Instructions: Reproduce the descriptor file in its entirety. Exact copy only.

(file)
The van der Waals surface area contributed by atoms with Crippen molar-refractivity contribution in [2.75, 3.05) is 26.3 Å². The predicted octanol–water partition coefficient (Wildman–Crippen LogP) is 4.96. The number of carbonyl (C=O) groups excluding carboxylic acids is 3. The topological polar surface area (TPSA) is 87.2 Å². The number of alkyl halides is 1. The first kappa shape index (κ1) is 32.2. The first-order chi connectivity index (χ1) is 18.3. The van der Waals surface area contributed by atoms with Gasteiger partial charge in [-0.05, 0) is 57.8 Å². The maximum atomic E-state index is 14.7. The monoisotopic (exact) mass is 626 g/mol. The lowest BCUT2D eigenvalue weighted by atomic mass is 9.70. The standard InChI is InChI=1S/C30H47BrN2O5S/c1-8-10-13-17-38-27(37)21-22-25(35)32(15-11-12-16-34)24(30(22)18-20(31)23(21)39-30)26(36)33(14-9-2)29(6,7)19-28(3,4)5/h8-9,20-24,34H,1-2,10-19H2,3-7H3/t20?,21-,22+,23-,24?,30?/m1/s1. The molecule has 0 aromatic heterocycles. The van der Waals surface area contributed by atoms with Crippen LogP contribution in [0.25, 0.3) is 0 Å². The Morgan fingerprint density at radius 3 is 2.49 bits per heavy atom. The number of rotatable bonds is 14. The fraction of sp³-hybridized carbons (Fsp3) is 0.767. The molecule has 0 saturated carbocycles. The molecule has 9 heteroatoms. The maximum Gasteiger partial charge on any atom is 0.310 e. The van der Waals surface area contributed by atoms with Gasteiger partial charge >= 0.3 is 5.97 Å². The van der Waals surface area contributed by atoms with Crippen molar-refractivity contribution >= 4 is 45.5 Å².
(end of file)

The van der Waals surface area contributed by atoms with Crippen molar-refractivity contribution in [2.75, 3.05) is 26.3 Å². The predicted octanol–water partition coefficient (Wildman–Crippen LogP) is 4.96. The number of carbonyl (C=O) groups excluding carboxylic acids is 3. The topological polar surface area (TPSA) is 87.2 Å². The number of alkyl halides is 1. The first kappa shape index (κ1) is 32.2. The first-order chi connectivity index (χ1) is 18.3. The van der Waals surface area contributed by atoms with Gasteiger partial charge in [-0.05, 0) is 57.8 Å². The maximum atomic E-state index is 14.7. The monoisotopic (exact) mass is 626 g/mol. The lowest BCUT2D eigenvalue weighted by atomic mass is 9.70. The standard InChI is InChI=1S/C30H47BrN2O5S/c1-8-10-13-17-38-27(37)21-22-25(35)32(15-11-12-16-34)24(30(22)18-20(31)23(21)39-30)26(36)33(14-9-2)29(6,7)19-28(3,4)5/h8-9,20-24,34H,1-2,10-19H2,3-7H3/t20?,21-,22+,23-,24?,30?/m1/s1. The molecule has 0 aromatic heterocycles. The van der Waals surface area contributed by atoms with Crippen LogP contribution in [0.25, 0.3) is 0 Å². The Morgan fingerprint density at radius 3 is 2.49 bits per heavy atom. The number of rotatable bonds is 14. The fraction of sp³-hybridized carbons (Fsp3) is 0.767. The molecule has 0 saturated carbocycles. The molecule has 9 heteroatoms. The maximum Gasteiger partial charge on any atom is 0.310 e. The van der Waals surface area contributed by atoms with Gasteiger partial charge >= 0.3 is 5.97 Å². The van der Waals surface area contributed by atoms with Crippen molar-refractivity contribution >= 4 is 45.5 Å².